*For those of you who do not get the Slings and Arrows reference please view Season 2, Episode 6 – “Birnam Wood”. An excerpt is here - and relevance starts at 2:16. This fantastic Canadian television comedy - starring Paul Gross as Geoffrey Tennant, the Artistic Director of the New Burbage Theatre Festival - illustrates the agony, defeat and glory that comes with bringing great art to the public, funding it and keeping it alive while also offering a window into the actor’s world on and off of the stage. When the Executive Director hires what eventually seems to be an illicit marketing firm (Frog Hammer whose main representative is Sanjay Ranier) to run a publicity campaign to get young people interested in the theater all hell breaks loose. However the campaign surprisingly works and comes to fruition in this episode. (Individual episodes as well as the entire series can be found at Amazon.com.)

“Geoffrey, there are young people out there gathering in the parking lot!”

Tami Swartz is occasionally a critic but more often an actress that also sings her lines (most recently doing that in Dallas Summer Musicals' production of The King and I). She currently resides in NYC with her husband, her pet plant Groot and her raccoon plush Oreo.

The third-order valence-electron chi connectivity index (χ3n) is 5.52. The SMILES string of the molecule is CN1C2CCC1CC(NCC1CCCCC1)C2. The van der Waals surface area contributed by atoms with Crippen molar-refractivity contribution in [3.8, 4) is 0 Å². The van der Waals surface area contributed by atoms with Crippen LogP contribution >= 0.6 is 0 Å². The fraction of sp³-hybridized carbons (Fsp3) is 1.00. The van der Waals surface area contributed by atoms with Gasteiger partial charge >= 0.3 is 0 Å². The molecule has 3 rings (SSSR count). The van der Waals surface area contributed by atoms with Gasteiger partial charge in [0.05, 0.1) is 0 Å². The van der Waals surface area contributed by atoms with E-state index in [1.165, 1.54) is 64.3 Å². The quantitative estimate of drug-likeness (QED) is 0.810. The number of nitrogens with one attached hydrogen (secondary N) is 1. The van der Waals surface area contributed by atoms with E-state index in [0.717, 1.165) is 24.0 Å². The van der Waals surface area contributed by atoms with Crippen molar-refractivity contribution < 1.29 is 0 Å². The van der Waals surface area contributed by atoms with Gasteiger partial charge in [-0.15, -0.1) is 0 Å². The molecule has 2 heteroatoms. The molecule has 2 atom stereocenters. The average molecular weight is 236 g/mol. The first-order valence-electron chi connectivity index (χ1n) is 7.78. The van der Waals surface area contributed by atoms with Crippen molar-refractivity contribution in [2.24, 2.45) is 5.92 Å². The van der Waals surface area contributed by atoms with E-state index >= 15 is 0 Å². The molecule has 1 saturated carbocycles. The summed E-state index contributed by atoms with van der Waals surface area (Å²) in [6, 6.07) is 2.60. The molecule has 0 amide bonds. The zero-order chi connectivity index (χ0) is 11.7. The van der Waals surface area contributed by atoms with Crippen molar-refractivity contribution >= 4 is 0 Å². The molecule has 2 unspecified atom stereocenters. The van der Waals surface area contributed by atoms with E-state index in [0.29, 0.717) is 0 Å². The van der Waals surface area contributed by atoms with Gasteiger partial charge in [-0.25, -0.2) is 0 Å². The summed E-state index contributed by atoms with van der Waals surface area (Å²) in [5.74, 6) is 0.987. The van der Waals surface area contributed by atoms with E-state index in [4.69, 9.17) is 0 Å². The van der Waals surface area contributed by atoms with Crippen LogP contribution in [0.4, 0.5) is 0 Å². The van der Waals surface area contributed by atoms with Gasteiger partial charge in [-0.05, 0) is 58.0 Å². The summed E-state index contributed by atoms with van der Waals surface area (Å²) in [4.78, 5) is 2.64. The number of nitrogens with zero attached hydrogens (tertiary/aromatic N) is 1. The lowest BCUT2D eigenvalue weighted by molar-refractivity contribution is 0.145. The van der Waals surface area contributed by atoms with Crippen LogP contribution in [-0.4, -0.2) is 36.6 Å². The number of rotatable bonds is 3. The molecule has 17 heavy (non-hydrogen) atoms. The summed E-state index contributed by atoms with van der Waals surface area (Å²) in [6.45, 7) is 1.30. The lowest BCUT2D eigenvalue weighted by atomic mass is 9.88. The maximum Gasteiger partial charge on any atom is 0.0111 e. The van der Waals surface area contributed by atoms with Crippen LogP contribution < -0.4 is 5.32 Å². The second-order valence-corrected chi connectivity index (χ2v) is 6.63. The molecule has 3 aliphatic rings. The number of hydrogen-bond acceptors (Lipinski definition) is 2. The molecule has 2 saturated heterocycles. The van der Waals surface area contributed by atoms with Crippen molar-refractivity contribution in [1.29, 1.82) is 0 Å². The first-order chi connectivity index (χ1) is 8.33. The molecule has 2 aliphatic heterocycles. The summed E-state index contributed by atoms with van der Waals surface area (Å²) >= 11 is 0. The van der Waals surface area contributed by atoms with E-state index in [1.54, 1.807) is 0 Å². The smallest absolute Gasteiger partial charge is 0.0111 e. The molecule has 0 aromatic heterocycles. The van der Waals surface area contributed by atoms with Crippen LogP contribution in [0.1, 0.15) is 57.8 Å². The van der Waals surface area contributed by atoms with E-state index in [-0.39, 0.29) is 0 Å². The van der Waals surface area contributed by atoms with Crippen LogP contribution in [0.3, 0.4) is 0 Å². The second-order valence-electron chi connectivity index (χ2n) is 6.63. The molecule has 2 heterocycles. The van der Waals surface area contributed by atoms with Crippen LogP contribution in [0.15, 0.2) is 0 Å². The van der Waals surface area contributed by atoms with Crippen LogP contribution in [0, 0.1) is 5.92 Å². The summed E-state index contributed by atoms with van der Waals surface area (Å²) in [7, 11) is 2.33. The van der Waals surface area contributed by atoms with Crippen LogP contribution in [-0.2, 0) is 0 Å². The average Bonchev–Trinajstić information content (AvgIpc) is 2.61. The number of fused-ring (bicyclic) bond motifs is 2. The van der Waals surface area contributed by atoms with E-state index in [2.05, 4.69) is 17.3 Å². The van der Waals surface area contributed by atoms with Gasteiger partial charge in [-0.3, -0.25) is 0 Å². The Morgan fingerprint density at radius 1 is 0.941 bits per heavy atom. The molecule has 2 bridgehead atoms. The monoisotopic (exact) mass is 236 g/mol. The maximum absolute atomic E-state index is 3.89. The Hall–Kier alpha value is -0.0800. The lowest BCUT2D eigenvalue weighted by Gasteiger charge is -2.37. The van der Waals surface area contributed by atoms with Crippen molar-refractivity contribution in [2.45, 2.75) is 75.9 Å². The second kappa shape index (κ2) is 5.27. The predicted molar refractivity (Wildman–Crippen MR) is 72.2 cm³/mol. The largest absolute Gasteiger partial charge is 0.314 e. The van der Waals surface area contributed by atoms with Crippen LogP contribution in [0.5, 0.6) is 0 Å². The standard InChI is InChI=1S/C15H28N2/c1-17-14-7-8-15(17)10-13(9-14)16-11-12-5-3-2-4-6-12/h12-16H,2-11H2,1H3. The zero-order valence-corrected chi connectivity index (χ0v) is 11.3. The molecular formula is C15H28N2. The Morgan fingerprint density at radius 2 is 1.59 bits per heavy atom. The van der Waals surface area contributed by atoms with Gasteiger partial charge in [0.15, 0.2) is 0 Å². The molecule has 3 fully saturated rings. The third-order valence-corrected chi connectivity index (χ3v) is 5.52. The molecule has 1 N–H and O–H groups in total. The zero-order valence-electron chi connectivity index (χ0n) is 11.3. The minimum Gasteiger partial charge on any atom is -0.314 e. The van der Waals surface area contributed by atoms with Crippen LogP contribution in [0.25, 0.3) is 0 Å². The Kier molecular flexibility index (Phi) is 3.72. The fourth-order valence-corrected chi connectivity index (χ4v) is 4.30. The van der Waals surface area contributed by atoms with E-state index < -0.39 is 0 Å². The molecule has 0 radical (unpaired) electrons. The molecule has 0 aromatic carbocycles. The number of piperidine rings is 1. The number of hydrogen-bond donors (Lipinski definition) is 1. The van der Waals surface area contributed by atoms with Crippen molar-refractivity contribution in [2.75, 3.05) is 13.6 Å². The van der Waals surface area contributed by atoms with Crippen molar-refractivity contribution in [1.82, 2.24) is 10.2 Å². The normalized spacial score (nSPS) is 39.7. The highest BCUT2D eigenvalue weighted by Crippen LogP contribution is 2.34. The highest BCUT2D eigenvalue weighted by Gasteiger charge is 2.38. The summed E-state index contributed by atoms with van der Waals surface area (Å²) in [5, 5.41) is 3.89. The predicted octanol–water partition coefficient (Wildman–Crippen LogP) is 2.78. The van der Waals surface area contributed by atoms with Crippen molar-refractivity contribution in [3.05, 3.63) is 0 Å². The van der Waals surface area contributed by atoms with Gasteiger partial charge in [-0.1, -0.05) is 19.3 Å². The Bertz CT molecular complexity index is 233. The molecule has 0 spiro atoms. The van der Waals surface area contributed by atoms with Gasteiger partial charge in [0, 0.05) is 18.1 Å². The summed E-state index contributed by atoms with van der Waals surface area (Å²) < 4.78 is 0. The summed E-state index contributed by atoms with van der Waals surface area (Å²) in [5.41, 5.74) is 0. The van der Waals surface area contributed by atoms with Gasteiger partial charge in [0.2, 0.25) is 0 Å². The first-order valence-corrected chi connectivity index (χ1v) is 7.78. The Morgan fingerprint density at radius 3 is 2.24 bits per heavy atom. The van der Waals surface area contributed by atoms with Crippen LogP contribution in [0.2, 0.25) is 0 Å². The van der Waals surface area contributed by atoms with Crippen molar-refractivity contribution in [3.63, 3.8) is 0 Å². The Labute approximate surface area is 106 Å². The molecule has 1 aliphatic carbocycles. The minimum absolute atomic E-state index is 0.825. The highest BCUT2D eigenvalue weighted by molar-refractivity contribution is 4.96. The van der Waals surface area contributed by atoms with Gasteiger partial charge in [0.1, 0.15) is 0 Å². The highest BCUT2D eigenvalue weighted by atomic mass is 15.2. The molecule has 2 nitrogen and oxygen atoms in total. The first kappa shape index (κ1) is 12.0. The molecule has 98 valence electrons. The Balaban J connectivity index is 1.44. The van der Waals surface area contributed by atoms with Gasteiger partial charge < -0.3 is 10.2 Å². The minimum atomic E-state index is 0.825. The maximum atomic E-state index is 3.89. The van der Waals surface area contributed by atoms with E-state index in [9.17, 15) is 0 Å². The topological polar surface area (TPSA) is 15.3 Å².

Friday, May 1, 2015

BROKEN is a Study of Ugly Beauty

On the heels of the 20th anniversary of the Oklahoma City Bombing, BROKEN, a new play by David Meyers, made a poignant but all too brief appearance at Shetler Studio Theatres, NY, NY from April 9th through April 26th, 2015. Quoted here is the synopsis directly from the play's website:

"Kevin McFadden hasn't spoken to anyone since he killed 17 people at a shopping mall three weeks ago. But when a prison doctor takes an unexpected interest in his case, Kevin decides to meet with him - revealing a troubled past that unites them both."

At first glance this reveals subject matter that might be uncomfortable for the average theatergoer. What I discovered was 70 minutes of white knuckle exchanges and surprisingly tender moments not expected from a presumed psychopath's one and only therapy session. This roller coaster ride combined with rich content and Broadway-quality acting produced theater of the highest caliber.